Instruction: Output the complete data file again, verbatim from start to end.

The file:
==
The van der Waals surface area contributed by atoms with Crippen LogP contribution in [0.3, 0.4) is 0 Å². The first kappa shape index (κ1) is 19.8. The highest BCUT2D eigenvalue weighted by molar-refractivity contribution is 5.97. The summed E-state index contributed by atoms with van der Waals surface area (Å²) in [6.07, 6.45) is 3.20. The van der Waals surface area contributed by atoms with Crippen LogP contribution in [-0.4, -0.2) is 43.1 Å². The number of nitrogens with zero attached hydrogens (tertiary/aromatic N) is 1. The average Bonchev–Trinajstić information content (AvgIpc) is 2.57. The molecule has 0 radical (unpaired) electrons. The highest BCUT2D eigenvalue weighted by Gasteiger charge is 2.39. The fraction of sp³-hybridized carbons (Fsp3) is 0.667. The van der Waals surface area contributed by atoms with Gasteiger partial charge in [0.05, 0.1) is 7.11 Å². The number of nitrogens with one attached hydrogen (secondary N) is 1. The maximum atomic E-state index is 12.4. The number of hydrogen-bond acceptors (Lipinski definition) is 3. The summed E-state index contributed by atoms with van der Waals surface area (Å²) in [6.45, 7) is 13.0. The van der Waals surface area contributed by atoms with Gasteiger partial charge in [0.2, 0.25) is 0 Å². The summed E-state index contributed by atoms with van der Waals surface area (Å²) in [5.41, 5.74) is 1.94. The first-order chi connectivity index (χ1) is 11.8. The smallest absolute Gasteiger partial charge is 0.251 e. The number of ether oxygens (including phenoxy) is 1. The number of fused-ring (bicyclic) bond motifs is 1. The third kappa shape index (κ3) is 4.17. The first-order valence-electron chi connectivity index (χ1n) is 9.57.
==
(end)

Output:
The van der Waals surface area contributed by atoms with Crippen LogP contribution in [0.3, 0.4) is 0 Å². The first kappa shape index (κ1) is 19.8. The highest BCUT2D eigenvalue weighted by molar-refractivity contribution is 5.97. The summed E-state index contributed by atoms with van der Waals surface area (Å²) in [6.07, 6.45) is 3.20. The van der Waals surface area contributed by atoms with Crippen LogP contribution in [-0.4, -0.2) is 43.1 Å². The number of nitrogens with zero attached hydrogens (tertiary/aromatic N) is 1. The average Bonchev–Trinajstić information content (AvgIpc) is 2.57. The molecule has 0 radical (unpaired) electrons. The highest BCUT2D eigenvalue weighted by Gasteiger charge is 2.39. The fraction of sp³-hybridized carbons (Fsp3) is 0.667. The van der Waals surface area contributed by atoms with Gasteiger partial charge in [0.05, 0.1) is 7.11 Å². The number of nitrogens with one attached hydrogen (secondary N) is 1. The maximum atomic E-state index is 12.4. The number of hydrogen-bond acceptors (Lipinski definition) is 3. The summed E-state index contributed by atoms with van der Waals surface area (Å²) in [6.45, 7) is 13.0. The van der Waals surface area contributed by atoms with Gasteiger partial charge in [0.2, 0.25) is 0 Å². The summed E-state index contributed by atoms with van der Waals surface area (Å²) in [5.41, 5.74) is 1.94. The first-order chi connectivity index (χ1) is 11.8. The smallest absolute Gasteiger partial charge is 0.251 e. The number of ether oxygens (including phenoxy) is 1. The number of fused-ring (bicyclic) bond motifs is 1. The third kappa shape index (κ3) is 4.17. The first-order valence-electron chi connectivity index (χ1n) is 9.57.